The Committee of Progressive Pakistani Canadians (CPPC) is alarmed at the findings of a survey commissioned jointly by the Association for Canadian Studies, Montreal, and the Race Relations Foundation, Toronto. The results of the poll reported by the media, including The Ottawa Citizen and The Vancouver Sun on March 21, 2012 disclose that “more than half of Canadians mistrust Muslims,” and another large proportion of them believe that discrimination against Muslims is “their own fault.”
There is no doubt that these findings represent what sociologists call stereotypes which are defined as distorted pictures in mind, not based on correct and verifiable information. Yet it is disturbing to note that so many Canadians (52 % according to the survey) hold negative views of Muslims which can generate hatred and even violence against a minority group identified on the basis of religion. Needless to say that such negative stereotypes also pose a serious threat to Canada’s long standing policy of multiculturalism aimed at promoting national unity and social harmony.
Stereotypes are known to be social constructions that serve the interests of those who create and promote them. As such it is important to know why a particular stereotype was created, by whom and for what purpose?
Muslims in North America have been increasingly subjected to such negative stereotyping since 9/11 when the powerful US administration decided to wage its ill-conceived global war on terror. This global war was launched with President George W. Bush declaring famously that “you’re either with us or against us,” thus pre-empting any rational assessment of its objectives and consequences. Today, a decade later and untold thousands of lives lost, mostly those of men, women and children in Iraq, Afghanistan and Pakistan who had nothing to do with 9/11, the war has produced little by way of peace or security but a lot of angry and frustrated individuals.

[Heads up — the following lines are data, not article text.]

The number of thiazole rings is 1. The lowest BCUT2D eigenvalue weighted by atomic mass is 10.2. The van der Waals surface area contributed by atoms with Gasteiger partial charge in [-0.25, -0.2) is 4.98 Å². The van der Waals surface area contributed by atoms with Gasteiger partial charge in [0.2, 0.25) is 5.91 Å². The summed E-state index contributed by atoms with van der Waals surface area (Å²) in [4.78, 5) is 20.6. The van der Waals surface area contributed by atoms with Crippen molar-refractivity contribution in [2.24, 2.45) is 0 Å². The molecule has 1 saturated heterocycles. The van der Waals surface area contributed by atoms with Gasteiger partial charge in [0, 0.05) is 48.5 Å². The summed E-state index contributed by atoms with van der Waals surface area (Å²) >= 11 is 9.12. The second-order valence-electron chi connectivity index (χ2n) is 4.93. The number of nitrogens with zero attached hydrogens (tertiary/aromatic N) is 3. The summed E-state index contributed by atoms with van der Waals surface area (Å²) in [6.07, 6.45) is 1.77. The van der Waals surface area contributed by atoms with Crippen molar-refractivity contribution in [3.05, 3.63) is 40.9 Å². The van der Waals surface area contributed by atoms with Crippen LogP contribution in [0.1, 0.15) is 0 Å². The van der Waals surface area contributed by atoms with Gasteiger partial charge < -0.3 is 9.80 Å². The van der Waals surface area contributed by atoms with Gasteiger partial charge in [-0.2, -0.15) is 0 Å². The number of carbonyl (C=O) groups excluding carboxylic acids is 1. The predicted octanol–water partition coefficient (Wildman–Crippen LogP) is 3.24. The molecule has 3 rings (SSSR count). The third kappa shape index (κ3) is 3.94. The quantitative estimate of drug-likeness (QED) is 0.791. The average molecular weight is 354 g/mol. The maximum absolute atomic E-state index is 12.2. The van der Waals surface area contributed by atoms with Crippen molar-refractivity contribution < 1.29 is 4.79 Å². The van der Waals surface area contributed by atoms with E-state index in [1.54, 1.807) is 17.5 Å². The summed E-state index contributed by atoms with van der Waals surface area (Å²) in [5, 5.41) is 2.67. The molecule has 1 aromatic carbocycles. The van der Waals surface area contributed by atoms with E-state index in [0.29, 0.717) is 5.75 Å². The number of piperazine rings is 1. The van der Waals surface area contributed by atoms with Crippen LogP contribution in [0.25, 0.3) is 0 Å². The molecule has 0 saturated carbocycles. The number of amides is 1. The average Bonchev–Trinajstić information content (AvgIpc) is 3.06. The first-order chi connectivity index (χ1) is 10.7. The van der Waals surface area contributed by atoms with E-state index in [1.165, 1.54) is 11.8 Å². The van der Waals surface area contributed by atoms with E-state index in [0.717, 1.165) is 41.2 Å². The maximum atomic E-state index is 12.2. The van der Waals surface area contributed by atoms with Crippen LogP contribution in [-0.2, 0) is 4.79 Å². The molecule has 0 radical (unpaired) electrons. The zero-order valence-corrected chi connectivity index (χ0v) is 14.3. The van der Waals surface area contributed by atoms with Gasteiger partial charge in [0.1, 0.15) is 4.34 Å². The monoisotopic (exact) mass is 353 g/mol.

The most recent example of this anger and frustration is represented by the actions of Frenchman of Algerian origin, Mohamed Merah who is reported to have shot dead a teacher and two students in a French school along with a few soldiers of his own ethnic background, and the American Army Staff Sgt., Robert Bales, who went on a killing rampage earlier on March 11, shooting to death 17 Afghan farmers including several children.
What is obviously common in the brutal actions of the duo is the malaise of post-9/11 times poisoned deeply by the war on terror. Yet one is astounded by the portrayal of the stories of Roberts and Mohameds of our blighted times in the form of two very different narratives by the world-dominant Western media. Whereas Robert Bale’s killing spree is invariably attributed to his possible suffering from PSTD (Post-traumatic stress disorder) with no reference to his religion or that of his victims, there is rarely a report that fails to identify the religion of Mohamed Merah and four of his Jewish victims. This is stereotyping at its meticulous best aimed at making sure that the connection between the villainous act of Merah and his religion is not lost on anyone.
We at the CPPC believe that the best way to promote peace and harmony in Canada’s multi-ethnic society and to prevent social phobias, including Islamophobia is to abstain from making stereotypical invidious distinctions between people on the basis of religion, colour, class and gender no mater in what situations they are caught.
The Committee of Progressive Pakistani-Canadians (the CPPC) is a non-profit organization of the Canadians of Pakistani origin who are committed to the values and ideals of socialist democracy, pluralism, and peace.